| Family Reflections |

Your Call

Your phone or your spouse — take a pick


It’s true: no one can make you get off your device and pay attention to your spouse. You’re an adult, free to decide what you want to do with your time and your life. You’re also a busy person and grateful for the inventions of devices that enable you to multitask, access the world library, do business, enjoy a bit of well-earned downtime, learn new skills, manage your tasks, and much more.

Your spouse, on the other hand, wants something from you. Maybe your spouse wants to tell you a story (ho hum). Or maybe your spouse wants to remind you of a chore that needs doing (yuck). Or maybe your spouse wants to just have some quality time with you (doing what?).

Whatever it is, your spouse’s offerings may be of significantly less interest to you than those of your device. It’s a hard call. And it’s yours all yours to make.

Night Out

“My wife and I hardly ever have time to just be together. I used to look forward to having to take a long drive with her to attend a simchah from time to time. However, that’s changed since she started doing business on her phone.

“Now, I drive and she’s busy texting and emailing and posting for her shop. She takes orders, talks to customers; you name it, all while we’re driving. I honestly feel like her chauffeur or something. This isn’t my idea of quality time, and I’ve told her so. But she just tells me that she has to do this work, and if she didn’t do it while we’re driving she’d have to stay up until 3 a.m. doing it. So what can I say to that?”

This husband may feel alone in his marriage, but he’s definitely not alone in his predicament. Many people are struggling to wean their spouse’s attention away from their phone.

“My husband is always on his phone, and I mean — except for Shabbos — always on the phone. If I want to say something to him, he keeps clicking away while I try to talk, never looking up. When I protest that I want him to actually stop what he’s doing and listen to me, he tells me that he can hear me just fine and I should continue talking.

I don’t even bother trying to speak anymore. I got tired of competing with a phone for my husband’s attention so eventually I stopped trying. Of course, he hasn’t noticed. He’s getting so much from whatever he’s doing on that phone, that he doesn’t seem to care that he hasn’t got a wife anymore. We don’t have a connection at all, we don’t have a marriage. I think he’s going to wake up one day and wonder where everyone went, but then again, maybe he won’t. I hope his phone looks after him really well when he gets old.”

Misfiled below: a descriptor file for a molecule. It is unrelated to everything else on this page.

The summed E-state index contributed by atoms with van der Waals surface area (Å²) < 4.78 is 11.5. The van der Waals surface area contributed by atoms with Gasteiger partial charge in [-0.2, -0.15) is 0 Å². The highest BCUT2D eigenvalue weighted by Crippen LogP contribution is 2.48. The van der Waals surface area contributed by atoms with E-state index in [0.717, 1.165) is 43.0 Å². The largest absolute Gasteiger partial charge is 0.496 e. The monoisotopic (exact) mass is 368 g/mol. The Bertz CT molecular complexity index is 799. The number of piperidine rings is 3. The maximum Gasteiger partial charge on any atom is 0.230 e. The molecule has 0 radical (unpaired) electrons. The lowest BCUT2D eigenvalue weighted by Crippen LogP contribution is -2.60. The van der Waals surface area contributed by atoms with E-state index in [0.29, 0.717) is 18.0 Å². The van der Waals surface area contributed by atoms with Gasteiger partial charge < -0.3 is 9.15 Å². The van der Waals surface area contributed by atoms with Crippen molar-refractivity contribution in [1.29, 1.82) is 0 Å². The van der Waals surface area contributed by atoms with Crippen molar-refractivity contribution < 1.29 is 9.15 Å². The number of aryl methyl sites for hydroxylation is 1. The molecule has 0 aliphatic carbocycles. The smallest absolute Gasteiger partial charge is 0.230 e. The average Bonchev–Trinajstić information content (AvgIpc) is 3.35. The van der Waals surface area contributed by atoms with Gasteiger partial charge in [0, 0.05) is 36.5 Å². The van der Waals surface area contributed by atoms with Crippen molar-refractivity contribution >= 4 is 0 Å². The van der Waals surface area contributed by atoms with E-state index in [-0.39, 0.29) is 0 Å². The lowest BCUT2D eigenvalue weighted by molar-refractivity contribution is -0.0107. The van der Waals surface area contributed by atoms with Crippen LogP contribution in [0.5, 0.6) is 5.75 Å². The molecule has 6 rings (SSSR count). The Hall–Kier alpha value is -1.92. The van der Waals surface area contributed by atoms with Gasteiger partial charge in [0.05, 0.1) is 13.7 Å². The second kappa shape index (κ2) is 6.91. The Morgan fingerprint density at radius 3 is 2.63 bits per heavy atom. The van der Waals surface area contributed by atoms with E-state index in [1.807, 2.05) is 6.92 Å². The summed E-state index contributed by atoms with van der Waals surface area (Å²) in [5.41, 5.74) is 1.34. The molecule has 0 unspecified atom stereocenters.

Hard Choices

Many people who are busy working on, playing on, learning on, or communicating on their phones don’t realize that loved ones won’t wait forever. Happily occupied, they take their spouses for granted. “I enjoy being at home with my wife. I’m happy just knowing she’s puttering around the kitchen.”

Yes, but is she happy there too? If she doesn’t mind busying herself with her own phone or activities, perhaps it’s all good. But if she’s already told you that she’s feeling blocked out by your phone, you need to listen. You’re feeling content, but she’s feeling lonely and miserable. Is that what you want for someone you love? How good a spouse does that make you?

At first, frustrated spouses will try hard to salvage a floundering connection. Sometimes they will argue, threaten, and fight just to get a few minutes of undivided attention from a reluctant partner. But then the sour feeling of not really being wanted sets in. It’s all too obvious that the partner resents the intrusion on his or her phone time. Eventually the lonely spouse is forced to acknowledge that the phone is the companion of choice.

People who need to answer every call and notification and/or watch, read, or listen to something at all times, need to recognize that they are choosing their phone and everything and everyone on it over the one person in the world who truly has their back. Or rather, had their back. That is their choice to make. No one can stop them.

(Originally featured in Family First, Issue 727)

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